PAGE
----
Despite the ongoing cease-fire in the country's northwest as well as the coronavirus outbreak that poses yet another threat to the country's civilians, the suffering of the Syrians at the hand of the regime forces failed to come to an end as 145 people were killed last month.
According to a recent report by the Syrian Network for Human Rights (SNHR), those who died included 28 children and 16 women, as well as two medical personnel. It is also documented that 14 of the killings were because of torture and "at least" five massacres.
"At least 36 attacks on vital civilian facilities were recorded in March, of which 11 attacks were on schools, one was on a medical facility and 15 others were on places of worship," the report said, pointing at Russia-backed Bashar Assad regime as the main perpetrator of such crimes.
The regime has "committed various crimes of extrajudicial killings, arrest, torture and enforced disappearance. In addition, the indiscriminate attacks they carried out caused the destruction of various facilities and other buildings. There are reasonable grounds to believe that the war crime of attacking civilians has been committed in many cases," the report highlighted.
It further emphasized that the Syrian regime has violated international humanitarian law and customary law, and a number of U.N. Security Council resolutions, "particularly resolution 2139, resolution 2042 on the release of detainees, and resolution 2254, all without any accountability."
Calling on Russia to launch investigations into the aforementioned incidents and make the findings of these investigations public for the Syrian people, and hold the individuals involved accountable, the report demanded from the Russian government, as a guarantor party in Astana talks, to stop "thwarting de-escalation agreements, achieve a breakthrough in the issue of detainees by revealing the fate of those forcibly disappeared by the Syrian regime, and stop using cluster munitions and incendiary weapons."
Despite the continuation of the attacks and a number of killings, the civilian death toll in February was more than double of March when a regime offensive on Syria's last major opposition stronghold was still in full swing. According to the Observatory, the number of deaths that month stood at 275.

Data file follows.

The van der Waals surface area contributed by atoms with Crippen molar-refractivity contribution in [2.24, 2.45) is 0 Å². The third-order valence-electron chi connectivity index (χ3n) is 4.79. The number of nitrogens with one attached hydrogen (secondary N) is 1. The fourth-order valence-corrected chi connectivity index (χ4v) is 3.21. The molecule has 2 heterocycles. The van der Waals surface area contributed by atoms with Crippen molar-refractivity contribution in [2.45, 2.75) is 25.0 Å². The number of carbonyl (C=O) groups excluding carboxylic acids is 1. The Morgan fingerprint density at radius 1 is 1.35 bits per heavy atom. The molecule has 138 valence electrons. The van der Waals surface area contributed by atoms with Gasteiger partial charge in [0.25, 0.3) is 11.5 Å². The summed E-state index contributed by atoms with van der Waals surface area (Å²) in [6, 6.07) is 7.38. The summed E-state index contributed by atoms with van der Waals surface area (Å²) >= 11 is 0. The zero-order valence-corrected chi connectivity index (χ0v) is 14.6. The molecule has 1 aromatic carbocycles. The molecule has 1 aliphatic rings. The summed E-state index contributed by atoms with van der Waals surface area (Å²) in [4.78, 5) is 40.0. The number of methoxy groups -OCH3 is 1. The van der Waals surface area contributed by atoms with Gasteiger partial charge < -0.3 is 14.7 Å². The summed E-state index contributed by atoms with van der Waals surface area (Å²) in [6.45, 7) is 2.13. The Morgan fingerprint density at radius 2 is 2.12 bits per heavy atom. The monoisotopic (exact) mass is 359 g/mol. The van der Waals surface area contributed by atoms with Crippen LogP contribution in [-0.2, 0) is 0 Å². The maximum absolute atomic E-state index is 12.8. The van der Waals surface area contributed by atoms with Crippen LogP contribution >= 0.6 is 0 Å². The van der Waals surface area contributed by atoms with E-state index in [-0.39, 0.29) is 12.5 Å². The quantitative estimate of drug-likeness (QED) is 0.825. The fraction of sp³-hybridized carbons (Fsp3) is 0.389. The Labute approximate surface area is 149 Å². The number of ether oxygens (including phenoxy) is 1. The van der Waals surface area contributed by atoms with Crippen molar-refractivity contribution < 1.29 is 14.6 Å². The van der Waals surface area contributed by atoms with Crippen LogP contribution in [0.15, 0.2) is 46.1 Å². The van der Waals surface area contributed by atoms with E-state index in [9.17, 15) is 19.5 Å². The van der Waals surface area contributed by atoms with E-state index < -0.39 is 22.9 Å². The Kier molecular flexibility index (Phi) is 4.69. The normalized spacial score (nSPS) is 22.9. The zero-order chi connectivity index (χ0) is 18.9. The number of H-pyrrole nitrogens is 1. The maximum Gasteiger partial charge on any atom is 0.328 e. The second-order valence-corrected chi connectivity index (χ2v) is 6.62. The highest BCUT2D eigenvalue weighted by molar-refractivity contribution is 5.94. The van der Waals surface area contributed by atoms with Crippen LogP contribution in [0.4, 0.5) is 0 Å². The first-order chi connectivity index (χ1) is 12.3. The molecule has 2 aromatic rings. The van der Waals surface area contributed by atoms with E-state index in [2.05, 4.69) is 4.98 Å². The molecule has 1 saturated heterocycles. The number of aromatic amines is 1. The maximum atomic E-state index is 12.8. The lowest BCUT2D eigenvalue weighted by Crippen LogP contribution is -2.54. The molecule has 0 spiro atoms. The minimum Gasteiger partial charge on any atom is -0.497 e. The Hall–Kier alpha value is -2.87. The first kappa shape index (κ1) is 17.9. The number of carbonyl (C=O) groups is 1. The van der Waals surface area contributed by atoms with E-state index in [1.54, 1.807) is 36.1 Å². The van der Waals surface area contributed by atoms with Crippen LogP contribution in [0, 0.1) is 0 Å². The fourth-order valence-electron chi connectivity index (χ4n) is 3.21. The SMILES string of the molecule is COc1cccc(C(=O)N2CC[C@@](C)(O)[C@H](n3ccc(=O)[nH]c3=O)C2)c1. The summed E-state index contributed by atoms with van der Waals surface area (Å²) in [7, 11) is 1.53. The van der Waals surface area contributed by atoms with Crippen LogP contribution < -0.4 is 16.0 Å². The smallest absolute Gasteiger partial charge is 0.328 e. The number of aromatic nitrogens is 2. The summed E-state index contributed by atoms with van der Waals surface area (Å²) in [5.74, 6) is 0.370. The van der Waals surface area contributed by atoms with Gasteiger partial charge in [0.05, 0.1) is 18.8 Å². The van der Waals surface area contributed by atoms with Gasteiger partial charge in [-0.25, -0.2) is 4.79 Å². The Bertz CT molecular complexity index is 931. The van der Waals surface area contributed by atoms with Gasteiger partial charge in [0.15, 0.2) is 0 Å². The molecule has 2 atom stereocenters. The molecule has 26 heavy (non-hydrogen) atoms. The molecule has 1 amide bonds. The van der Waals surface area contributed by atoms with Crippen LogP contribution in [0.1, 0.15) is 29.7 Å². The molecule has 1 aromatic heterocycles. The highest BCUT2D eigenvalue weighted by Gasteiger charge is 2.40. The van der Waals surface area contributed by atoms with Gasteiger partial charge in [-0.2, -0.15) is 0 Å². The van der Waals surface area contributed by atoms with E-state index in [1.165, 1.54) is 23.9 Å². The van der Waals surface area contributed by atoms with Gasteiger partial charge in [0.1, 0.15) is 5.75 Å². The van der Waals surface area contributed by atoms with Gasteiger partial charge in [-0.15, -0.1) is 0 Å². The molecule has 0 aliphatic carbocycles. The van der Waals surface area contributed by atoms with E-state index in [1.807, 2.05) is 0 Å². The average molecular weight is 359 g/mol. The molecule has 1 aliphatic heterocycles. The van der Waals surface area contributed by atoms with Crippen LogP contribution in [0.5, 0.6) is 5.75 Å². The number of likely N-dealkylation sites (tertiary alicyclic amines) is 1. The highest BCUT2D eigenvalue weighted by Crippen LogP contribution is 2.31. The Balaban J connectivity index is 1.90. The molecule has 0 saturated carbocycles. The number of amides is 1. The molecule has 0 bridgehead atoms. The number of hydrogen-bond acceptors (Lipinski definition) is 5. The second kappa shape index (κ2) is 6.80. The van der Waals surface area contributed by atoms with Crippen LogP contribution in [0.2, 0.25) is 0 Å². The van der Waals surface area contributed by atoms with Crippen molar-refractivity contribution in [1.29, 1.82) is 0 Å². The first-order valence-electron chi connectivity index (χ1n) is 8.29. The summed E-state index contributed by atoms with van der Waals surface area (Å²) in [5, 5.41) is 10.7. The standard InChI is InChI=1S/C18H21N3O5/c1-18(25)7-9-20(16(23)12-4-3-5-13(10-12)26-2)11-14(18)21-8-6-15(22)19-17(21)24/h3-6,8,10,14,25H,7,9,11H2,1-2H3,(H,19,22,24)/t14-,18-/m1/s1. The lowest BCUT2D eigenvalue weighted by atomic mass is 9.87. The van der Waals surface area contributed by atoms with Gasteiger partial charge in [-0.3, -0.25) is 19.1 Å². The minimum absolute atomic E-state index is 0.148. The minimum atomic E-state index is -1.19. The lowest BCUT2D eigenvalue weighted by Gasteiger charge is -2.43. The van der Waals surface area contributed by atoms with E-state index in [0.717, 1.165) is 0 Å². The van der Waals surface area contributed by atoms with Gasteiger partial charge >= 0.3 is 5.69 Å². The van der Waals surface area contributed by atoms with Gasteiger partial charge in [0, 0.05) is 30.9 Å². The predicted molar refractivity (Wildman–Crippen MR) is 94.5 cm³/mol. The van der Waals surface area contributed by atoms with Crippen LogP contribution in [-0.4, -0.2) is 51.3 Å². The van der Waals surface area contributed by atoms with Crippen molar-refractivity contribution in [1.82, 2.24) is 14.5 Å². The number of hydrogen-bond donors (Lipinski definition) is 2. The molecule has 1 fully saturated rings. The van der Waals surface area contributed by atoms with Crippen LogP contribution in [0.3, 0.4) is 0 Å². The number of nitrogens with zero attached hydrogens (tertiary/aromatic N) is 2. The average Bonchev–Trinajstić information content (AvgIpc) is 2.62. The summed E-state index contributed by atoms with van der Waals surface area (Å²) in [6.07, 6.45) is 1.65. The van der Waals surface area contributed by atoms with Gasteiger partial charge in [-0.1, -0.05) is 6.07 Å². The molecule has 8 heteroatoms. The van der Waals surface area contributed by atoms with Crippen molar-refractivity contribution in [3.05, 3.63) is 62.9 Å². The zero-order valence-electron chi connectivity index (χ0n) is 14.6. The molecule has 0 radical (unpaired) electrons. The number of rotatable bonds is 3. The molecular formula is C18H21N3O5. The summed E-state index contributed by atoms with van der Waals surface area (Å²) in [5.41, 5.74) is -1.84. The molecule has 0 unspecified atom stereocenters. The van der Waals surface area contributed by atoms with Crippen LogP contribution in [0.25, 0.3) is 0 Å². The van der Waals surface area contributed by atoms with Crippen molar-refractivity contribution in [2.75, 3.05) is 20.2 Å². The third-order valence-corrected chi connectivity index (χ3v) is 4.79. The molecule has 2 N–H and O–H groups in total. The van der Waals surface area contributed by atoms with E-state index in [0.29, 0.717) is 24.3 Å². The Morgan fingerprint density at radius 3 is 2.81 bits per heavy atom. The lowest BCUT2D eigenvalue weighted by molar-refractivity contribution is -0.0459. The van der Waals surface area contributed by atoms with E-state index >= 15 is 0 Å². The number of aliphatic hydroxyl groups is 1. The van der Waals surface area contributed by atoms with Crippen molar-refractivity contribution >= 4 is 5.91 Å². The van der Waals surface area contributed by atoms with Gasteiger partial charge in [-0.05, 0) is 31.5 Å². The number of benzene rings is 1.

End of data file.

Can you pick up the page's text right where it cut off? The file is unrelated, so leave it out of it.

The cease-fire in northwestern Syria's Idlib was reached in Moscow last month after talks to contain the escalating conflict. The meeting came after regime forces attacked Turkish soldiers and civilians on the ground, causing Turkey to launch a renewed operation in Syria.
The cease-fire deal came amid recent clashes between the Turkish military and Syrian regime forces that left many dead on both sides. As part of the agreement, all military activities ended in Idlib and a security corridor has been established 6 kilometers (3.7 miles) deep to the north and to the south of the M4 highway.
Currently, Turkish soldiers are stationed in the region to protect the local population and moderate opposition groups.
Nearly 1 million people have been displaced in a three-month-long Russian-backed offensive by Syrian regime forces in northwest Syria, with the U.N. describing it as the worst humanitarian emergency since the start of the Syrian civil war in 2011.
In response to the migration crisis and regime aggression, Turkey said it could not absorb a new migration wave while already hosting nearly 4 million Syrian refugees and called on the European Union and NATO to actively support Turkey’s policies in northern Syria in order to protect civilians and provide stability.
The fate of the displaced has been a key concern of aid groups amid an outbreak of the novel coronavirus, which has killed two and infected eight others in the country.
The U.N. has appealed for a nationwide cease-fire to tackle the coronavirus threat, while aid groups have warned of a health catastrophe if the pandemic hits overcrowded displacement camps or crammed regime prisons.
Last month, the U.N.'s envoy to Syria, Geir Pederson, called on warring factions to implement an immediate cease-fire across the entire country so that the new coronavirus could be contained.
The Syria mediator issued his call one day after U.N. Secretary-General Antonio Guterres appealed for a global end to fighting to tackle the pandemic.
The war in Syria has left more than 380,000 people dead since it started nine years ago.
The highest civilian death toll recorded in a month since the start of the conflict was 1,590 in July 2016, when battles between the opposition forces and the Bashar Assad regime raged in the northern province of Aleppo.
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